Reportage. As Israel prepared to storm the Al-Shifa Hospital, an elderly Palestinian woman was shot in the leg. She bled to death in the street.

With so much death, the murder of a retired music teacher went mostly unnoticed

Hardly anyone has spoken or written about Elham Farah, a retired music teacher who was shot and bled to death in the street on Sunday.

In the face of thousands killed and wounded, tanks in the center of Gaza City and Israeli troops raiding Al-Shifa Hospital, even the most attentive observers were unable to give visibility to the fate that befell this elderly Palestinian woman.

On social media, her granddaughter Carole recounted that on Sunday her aunt was shot in the leg as she went home from the Catholic Church in Gaza City to pick up some personal belongings. One shot to the leg was enough to kill her. No one was able to get to her. Elham Farah bled to death in the street, a short distance from the Al-Shifa Hospital.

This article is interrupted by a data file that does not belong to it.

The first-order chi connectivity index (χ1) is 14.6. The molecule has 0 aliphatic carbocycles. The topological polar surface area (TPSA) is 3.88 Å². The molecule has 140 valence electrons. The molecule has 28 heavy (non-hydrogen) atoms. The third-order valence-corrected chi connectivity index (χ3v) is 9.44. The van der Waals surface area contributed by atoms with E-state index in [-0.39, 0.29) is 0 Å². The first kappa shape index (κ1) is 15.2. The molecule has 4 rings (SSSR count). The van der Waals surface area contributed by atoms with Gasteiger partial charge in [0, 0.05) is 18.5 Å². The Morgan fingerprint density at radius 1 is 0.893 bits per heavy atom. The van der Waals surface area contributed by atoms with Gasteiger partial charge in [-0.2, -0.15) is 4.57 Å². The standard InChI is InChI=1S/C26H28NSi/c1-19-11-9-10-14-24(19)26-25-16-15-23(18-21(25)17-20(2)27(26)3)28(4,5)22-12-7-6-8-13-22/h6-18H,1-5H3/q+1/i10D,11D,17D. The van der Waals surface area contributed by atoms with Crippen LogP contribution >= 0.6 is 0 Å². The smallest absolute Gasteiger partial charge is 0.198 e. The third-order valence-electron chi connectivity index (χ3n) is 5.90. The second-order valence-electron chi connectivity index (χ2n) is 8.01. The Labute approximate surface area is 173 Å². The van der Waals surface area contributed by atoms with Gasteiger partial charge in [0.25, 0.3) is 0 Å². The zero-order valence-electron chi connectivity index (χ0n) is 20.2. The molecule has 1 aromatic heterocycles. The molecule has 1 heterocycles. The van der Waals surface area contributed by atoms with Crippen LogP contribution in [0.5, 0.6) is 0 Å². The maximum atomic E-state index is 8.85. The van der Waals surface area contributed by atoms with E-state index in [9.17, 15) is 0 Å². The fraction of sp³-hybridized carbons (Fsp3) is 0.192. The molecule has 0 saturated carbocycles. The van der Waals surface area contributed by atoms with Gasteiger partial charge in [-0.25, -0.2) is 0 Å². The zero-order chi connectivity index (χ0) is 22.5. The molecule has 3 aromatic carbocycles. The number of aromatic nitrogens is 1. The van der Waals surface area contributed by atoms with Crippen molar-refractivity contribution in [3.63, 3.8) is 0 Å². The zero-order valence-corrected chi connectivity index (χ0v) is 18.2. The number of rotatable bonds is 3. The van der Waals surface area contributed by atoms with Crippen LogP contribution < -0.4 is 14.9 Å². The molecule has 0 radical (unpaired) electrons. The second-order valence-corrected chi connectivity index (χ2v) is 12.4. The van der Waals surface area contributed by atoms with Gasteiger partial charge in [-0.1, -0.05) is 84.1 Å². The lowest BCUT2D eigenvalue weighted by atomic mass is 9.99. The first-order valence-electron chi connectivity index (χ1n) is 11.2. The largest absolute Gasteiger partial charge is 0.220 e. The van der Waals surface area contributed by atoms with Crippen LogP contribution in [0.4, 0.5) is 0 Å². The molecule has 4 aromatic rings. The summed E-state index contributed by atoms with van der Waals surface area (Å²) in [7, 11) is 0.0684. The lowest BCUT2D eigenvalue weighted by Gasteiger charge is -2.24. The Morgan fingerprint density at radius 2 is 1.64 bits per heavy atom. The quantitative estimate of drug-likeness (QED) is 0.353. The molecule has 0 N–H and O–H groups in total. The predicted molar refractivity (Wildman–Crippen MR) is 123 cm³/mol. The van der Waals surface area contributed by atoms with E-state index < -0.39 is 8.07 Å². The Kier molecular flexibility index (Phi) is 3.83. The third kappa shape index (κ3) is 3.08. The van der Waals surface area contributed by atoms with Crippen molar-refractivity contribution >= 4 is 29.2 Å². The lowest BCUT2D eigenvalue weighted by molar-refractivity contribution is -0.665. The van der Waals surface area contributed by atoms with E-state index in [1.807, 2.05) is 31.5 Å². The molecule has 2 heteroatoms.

Some of her students remembered her fondly on social media for her dedication to teaching and her love of music. Her name joined those of thousands of other Palestinian civilians who were injured and no one was able to save, especially those trapped under rubble.

Who was the shooter? The Palestinians have no doubt that it must have been an Israeli sniper. Those at the Catholic Church, where the woman was well-known, are unwilling to speculate.

On Tuesday night, as relatives mourned Elham Farah, Israeli troops entered Al-Shifa Hospital and searched its rooms, wards and basement, in a raid that greatly alarmed the WHO and the UN, concerned about the fate of thousands of civilians trapped inside: patients, staff and evacuees who had arrived from the north – hundreds, perhaps thousands of people.

All day on Wednesday, Israeli soldiers searched under and around the hospital for the so-called “beating heart” of Hamas, the Islamic movement’s headquarters in Gaza City. For weeks, Israeli military commanders, Prime Minister Netanyahu and Defense Minister Yoav Gallant have repeated to the whole world, backed up by U.S. intelligence as well, that beneath Al-Shifa lay a vast, possibly multi-storied facility connected to every point in Gaza by a spider web of tunnels that allows Hamas to organize its plans to attack Israel.